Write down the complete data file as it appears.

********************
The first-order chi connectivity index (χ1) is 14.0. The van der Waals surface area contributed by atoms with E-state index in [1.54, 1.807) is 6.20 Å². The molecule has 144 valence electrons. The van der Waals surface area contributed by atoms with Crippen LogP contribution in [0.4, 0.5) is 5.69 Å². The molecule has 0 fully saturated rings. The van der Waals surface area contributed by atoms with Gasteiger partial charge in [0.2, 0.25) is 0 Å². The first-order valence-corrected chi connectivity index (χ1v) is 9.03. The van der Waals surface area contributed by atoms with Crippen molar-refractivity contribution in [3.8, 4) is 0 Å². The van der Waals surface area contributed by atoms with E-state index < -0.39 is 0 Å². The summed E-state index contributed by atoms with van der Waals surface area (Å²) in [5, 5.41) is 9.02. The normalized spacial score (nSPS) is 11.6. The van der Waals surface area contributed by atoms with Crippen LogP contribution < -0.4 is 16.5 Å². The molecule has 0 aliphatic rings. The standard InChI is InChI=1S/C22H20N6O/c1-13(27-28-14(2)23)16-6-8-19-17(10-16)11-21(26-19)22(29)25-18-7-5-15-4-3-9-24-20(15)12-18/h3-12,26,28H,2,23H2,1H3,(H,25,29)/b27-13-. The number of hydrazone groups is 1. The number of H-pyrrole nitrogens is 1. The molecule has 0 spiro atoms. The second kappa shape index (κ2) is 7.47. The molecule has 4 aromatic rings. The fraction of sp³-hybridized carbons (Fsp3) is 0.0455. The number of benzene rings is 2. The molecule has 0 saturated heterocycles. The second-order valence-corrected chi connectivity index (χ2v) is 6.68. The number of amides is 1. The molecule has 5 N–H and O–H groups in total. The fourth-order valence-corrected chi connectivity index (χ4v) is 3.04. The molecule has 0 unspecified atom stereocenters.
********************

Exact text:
The first-order chi connectivity index (χ1) is 14.0. The van der Waals surface area contributed by atoms with E-state index in [1.54, 1.807) is 6.20 Å². The molecule has 144 valence electrons. The van der Waals surface area contributed by atoms with Crippen LogP contribution in [0.4, 0.5) is 5.69 Å². The molecule has 0 fully saturated rings. The van der Waals surface area contributed by atoms with Gasteiger partial charge in [0.2, 0.25) is 0 Å². The first-order valence-corrected chi connectivity index (χ1v) is 9.03. The van der Waals surface area contributed by atoms with Crippen molar-refractivity contribution in [3.8, 4) is 0 Å². The van der Waals surface area contributed by atoms with E-state index < -0.39 is 0 Å². The summed E-state index contributed by atoms with van der Waals surface area (Å²) in [5, 5.41) is 9.02. The normalized spacial score (nSPS) is 11.6. The van der Waals surface area contributed by atoms with Crippen LogP contribution < -0.4 is 16.5 Å². The molecule has 0 aliphatic rings. The standard InChI is InChI=1S/C22H20N6O/c1-13(27-28-14(2)23)16-6-8-19-17(10-16)11-21(26-19)22(29)25-18-7-5-15-4-3-9-24-20(15)12-18/h3-12,26,28H,2,23H2,1H3,(H,25,29)/b27-13-. The number of hydrazone groups is 1. The number of H-pyrrole nitrogens is 1. The molecule has 0 spiro atoms. The second kappa shape index (κ2) is 7.47. The molecule has 4 aromatic rings. The fraction of sp³-hybridized carbons (Fsp3) is 0.0455. The number of benzene rings is 2. The molecule has 0 saturated heterocycles. The second-order valence-corrected chi connectivity index (χ2v) is 6.68. The number of amides is 1. The molecule has 5 N–H and O–H groups in total. The fourth-order valence-corrected chi connectivity index (χ4v) is 3.04. The molecule has 0 unspecified atom stereocenters.